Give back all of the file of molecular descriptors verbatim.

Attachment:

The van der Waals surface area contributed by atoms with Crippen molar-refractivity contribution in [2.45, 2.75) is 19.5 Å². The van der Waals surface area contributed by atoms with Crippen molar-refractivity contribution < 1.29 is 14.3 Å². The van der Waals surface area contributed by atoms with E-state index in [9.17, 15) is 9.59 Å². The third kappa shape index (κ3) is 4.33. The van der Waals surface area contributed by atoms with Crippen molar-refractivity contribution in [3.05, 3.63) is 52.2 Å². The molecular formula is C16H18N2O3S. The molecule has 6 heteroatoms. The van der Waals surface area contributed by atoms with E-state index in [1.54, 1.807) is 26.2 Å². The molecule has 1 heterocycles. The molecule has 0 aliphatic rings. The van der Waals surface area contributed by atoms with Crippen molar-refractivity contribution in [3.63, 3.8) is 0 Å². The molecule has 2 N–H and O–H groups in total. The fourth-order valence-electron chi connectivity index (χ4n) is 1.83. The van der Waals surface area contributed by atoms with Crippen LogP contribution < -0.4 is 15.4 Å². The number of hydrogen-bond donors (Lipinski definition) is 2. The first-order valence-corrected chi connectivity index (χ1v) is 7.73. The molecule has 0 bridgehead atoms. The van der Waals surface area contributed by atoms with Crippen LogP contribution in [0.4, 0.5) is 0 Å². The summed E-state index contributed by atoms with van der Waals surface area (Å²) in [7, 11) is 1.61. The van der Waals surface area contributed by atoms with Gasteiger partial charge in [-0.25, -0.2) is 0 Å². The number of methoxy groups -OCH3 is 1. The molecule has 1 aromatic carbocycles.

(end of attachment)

The van der Waals surface area contributed by atoms with Crippen molar-refractivity contribution in [2.45, 2.75) is 19.5 Å². The van der Waals surface area contributed by atoms with Crippen molar-refractivity contribution < 1.29 is 14.3 Å². The van der Waals surface area contributed by atoms with E-state index in [9.17, 15) is 9.59 Å². The third kappa shape index (κ3) is 4.33. The van der Waals surface area contributed by atoms with Crippen molar-refractivity contribution in [3.05, 3.63) is 52.2 Å². The molecular formula is C16H18N2O3S. The molecule has 6 heteroatoms. The van der Waals surface area contributed by atoms with E-state index in [1.54, 1.807) is 26.2 Å². The molecule has 1 heterocycles. The molecule has 0 aliphatic rings. The van der Waals surface area contributed by atoms with Crippen molar-refractivity contribution in [3.63, 3.8) is 0 Å². The molecule has 2 N–H and O–H groups in total. The fourth-order valence-electron chi connectivity index (χ4n) is 1.83. The van der Waals surface area contributed by atoms with Crippen LogP contribution < -0.4 is 15.4 Å². The number of hydrogen-bond donors (Lipinski definition) is 2. The first-order valence-corrected chi connectivity index (χ1v) is 7.73. The molecule has 0 bridgehead atoms. The van der Waals surface area contributed by atoms with Crippen LogP contribution in [0.4, 0.5) is 0 Å². The summed E-state index contributed by atoms with van der Waals surface area (Å²) in [7, 11) is 1.61. The van der Waals surface area contributed by atoms with Gasteiger partial charge in [-0.25, -0.2) is 0 Å². The number of methoxy groups -OCH3 is 1. The molecule has 1 aromatic carbocycles.